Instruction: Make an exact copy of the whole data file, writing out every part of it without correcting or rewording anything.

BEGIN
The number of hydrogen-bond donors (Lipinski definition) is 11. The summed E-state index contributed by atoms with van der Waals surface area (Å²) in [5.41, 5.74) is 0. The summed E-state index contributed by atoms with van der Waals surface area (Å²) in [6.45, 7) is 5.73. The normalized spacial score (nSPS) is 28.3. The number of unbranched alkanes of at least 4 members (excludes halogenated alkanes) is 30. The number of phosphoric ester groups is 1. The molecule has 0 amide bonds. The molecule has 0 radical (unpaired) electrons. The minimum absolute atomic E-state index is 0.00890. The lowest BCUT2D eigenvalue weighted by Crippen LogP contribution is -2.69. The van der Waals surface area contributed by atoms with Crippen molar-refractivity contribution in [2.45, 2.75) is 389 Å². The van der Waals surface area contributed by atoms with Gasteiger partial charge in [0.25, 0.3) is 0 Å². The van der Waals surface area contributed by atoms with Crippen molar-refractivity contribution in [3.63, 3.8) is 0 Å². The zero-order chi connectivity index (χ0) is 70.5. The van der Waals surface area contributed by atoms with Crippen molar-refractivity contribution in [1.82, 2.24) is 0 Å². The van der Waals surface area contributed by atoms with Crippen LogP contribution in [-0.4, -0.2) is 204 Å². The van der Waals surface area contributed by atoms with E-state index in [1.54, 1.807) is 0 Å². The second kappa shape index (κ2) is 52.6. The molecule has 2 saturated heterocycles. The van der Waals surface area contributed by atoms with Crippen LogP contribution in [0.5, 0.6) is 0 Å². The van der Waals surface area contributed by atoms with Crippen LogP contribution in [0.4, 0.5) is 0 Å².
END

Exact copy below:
The number of hydrogen-bond donors (Lipinski definition) is 11. The summed E-state index contributed by atoms with van der Waals surface area (Å²) in [5.41, 5.74) is 0. The summed E-state index contributed by atoms with van der Waals surface area (Å²) in [6.45, 7) is 5.73. The normalized spacial score (nSPS) is 28.3. The number of unbranched alkanes of at least 4 members (excludes halogenated alkanes) is 30. The number of phosphoric ester groups is 1. The molecule has 0 amide bonds. The molecule has 0 radical (unpaired) electrons. The minimum absolute atomic E-state index is 0.00890. The lowest BCUT2D eigenvalue weighted by Crippen LogP contribution is -2.69. The van der Waals surface area contributed by atoms with Crippen molar-refractivity contribution in [2.45, 2.75) is 389 Å². The van der Waals surface area contributed by atoms with Gasteiger partial charge in [0.25, 0.3) is 0 Å². The van der Waals surface area contributed by atoms with Crippen molar-refractivity contribution in [3.63, 3.8) is 0 Å². The zero-order chi connectivity index (χ0) is 70.5. The van der Waals surface area contributed by atoms with Crippen molar-refractivity contribution in [1.82, 2.24) is 0 Å². The van der Waals surface area contributed by atoms with Crippen LogP contribution in [-0.4, -0.2) is 204 Å². The van der Waals surface area contributed by atoms with E-state index in [1.54, 1.807) is 0 Å². The second kappa shape index (κ2) is 52.6. The molecule has 2 saturated heterocycles. The van der Waals surface area contributed by atoms with Crippen LogP contribution in [0.5, 0.6) is 0 Å². The van der Waals surface area contributed by atoms with Crippen LogP contribution in [0.4, 0.5) is 0 Å².